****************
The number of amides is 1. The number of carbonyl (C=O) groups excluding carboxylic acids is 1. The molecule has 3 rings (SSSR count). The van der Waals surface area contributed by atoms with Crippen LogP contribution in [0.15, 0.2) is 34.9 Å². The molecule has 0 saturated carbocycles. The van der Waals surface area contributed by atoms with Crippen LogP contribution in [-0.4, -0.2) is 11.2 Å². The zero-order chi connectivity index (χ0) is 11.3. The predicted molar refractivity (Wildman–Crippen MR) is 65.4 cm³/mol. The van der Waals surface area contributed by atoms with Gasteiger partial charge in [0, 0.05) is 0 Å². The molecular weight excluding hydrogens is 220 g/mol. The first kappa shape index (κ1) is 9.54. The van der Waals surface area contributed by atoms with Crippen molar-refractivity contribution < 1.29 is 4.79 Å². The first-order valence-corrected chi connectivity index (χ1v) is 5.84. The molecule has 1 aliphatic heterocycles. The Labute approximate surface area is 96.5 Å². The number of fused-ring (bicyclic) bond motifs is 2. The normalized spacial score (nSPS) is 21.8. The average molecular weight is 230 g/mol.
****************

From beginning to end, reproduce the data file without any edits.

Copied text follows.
The number of amides is 1. The number of carbonyl (C=O) groups excluding carboxylic acids is 1. The molecule has 3 rings (SSSR count). The van der Waals surface area contributed by atoms with Crippen LogP contribution in [0.15, 0.2) is 34.9 Å². The molecule has 0 saturated carbocycles. The van der Waals surface area contributed by atoms with Crippen LogP contribution in [-0.4, -0.2) is 11.2 Å². The zero-order chi connectivity index (χ0) is 11.3. The predicted molar refractivity (Wildman–Crippen MR) is 65.4 cm³/mol. The van der Waals surface area contributed by atoms with Gasteiger partial charge in [0, 0.05) is 0 Å². The molecular weight excluding hydrogens is 220 g/mol. The first kappa shape index (κ1) is 9.54. The van der Waals surface area contributed by atoms with Crippen molar-refractivity contribution < 1.29 is 4.79 Å². The first-order valence-corrected chi connectivity index (χ1v) is 5.84. The molecule has 1 aliphatic heterocycles. The Labute approximate surface area is 96.5 Å². The number of fused-ring (bicyclic) bond motifs is 2. The normalized spacial score (nSPS) is 21.8. The average molecular weight is 230 g/mol.